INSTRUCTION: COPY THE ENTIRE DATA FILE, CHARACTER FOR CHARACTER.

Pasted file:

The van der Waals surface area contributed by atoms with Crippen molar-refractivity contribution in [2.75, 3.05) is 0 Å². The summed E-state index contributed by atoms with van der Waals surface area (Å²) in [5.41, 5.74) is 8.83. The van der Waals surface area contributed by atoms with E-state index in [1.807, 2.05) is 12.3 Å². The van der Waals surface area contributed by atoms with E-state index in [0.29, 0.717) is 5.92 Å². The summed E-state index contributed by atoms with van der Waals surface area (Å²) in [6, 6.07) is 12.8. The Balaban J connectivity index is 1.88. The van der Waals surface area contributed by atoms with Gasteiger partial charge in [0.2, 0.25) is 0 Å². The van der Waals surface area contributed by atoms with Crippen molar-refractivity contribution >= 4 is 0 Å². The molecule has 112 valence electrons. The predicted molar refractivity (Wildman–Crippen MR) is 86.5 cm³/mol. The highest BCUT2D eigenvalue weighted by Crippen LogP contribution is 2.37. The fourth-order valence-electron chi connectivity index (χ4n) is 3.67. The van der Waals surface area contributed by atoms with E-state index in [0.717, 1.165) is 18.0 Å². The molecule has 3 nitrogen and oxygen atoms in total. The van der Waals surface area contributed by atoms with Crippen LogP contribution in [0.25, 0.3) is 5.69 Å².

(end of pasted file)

The van der Waals surface area contributed by atoms with Crippen molar-refractivity contribution in [2.75, 3.05) is 0 Å². The summed E-state index contributed by atoms with van der Waals surface area (Å²) in [5.41, 5.74) is 8.83. The van der Waals surface area contributed by atoms with E-state index in [1.807, 2.05) is 12.3 Å². The van der Waals surface area contributed by atoms with E-state index in [0.29, 0.717) is 5.92 Å². The summed E-state index contributed by atoms with van der Waals surface area (Å²) in [6, 6.07) is 12.8. The Balaban J connectivity index is 1.88. The van der Waals surface area contributed by atoms with Gasteiger partial charge in [0.2, 0.25) is 0 Å². The van der Waals surface area contributed by atoms with Crippen molar-refractivity contribution >= 4 is 0 Å². The molecule has 112 valence electrons. The predicted molar refractivity (Wildman–Crippen MR) is 86.5 cm³/mol. The highest BCUT2D eigenvalue weighted by Crippen LogP contribution is 2.37. The fourth-order valence-electron chi connectivity index (χ4n) is 3.67. The van der Waals surface area contributed by atoms with E-state index in [0.717, 1.165) is 18.0 Å². The molecule has 3 nitrogen and oxygen atoms in total. The van der Waals surface area contributed by atoms with Crippen LogP contribution in [0.25, 0.3) is 5.69 Å².